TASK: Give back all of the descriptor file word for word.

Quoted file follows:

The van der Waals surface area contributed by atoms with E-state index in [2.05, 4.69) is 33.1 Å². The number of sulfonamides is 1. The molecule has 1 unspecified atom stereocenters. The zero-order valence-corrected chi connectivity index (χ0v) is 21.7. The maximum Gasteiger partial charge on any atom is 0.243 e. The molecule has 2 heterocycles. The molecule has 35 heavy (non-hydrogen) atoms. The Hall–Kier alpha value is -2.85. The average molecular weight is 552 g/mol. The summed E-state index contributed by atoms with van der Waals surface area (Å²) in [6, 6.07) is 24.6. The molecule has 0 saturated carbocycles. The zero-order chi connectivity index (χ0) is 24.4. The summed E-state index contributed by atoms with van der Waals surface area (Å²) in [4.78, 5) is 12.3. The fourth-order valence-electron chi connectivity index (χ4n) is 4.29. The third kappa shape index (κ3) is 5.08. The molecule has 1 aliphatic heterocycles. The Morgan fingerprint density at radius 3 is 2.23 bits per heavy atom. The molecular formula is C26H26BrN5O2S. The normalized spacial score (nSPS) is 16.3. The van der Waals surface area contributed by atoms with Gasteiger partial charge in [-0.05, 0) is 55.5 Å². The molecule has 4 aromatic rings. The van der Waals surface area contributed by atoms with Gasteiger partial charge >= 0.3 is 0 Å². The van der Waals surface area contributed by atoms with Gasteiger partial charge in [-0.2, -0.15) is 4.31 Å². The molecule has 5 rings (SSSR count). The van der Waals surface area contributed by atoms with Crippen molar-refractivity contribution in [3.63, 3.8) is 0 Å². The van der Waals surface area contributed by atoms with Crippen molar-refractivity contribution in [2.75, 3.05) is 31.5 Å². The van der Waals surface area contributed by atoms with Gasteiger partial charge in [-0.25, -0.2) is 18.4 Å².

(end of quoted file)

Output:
The van der Waals surface area contributed by atoms with E-state index in [2.05, 4.69) is 33.1 Å². The number of sulfonamides is 1. The molecule has 1 unspecified atom stereocenters. The zero-order valence-corrected chi connectivity index (χ0v) is 21.7. The maximum Gasteiger partial charge on any atom is 0.243 e. The molecule has 2 heterocycles. The molecule has 35 heavy (non-hydrogen) atoms. The Hall–Kier alpha value is -2.85. The average molecular weight is 552 g/mol. The summed E-state index contributed by atoms with van der Waals surface area (Å²) in [6, 6.07) is 24.6. The molecule has 0 saturated carbocycles. The zero-order chi connectivity index (χ0) is 24.4. The summed E-state index contributed by atoms with van der Waals surface area (Å²) in [4.78, 5) is 12.3. The fourth-order valence-electron chi connectivity index (χ4n) is 4.29. The third kappa shape index (κ3) is 5.08. The molecule has 1 aliphatic heterocycles. The Morgan fingerprint density at radius 3 is 2.23 bits per heavy atom. The molecular formula is C26H26BrN5O2S. The normalized spacial score (nSPS) is 16.3. The van der Waals surface area contributed by atoms with Gasteiger partial charge in [-0.05, 0) is 55.5 Å². The molecule has 4 aromatic rings. The van der Waals surface area contributed by atoms with Gasteiger partial charge >= 0.3 is 0 Å². The van der Waals surface area contributed by atoms with Gasteiger partial charge in [-0.2, -0.15) is 4.31 Å². The molecule has 5 rings (SSSR count). The van der Waals surface area contributed by atoms with Crippen molar-refractivity contribution in [3.63, 3.8) is 0 Å². The van der Waals surface area contributed by atoms with Crippen molar-refractivity contribution in [2.75, 3.05) is 31.5 Å². The van der Waals surface area contributed by atoms with Gasteiger partial charge in [-0.25, -0.2) is 18.4 Å².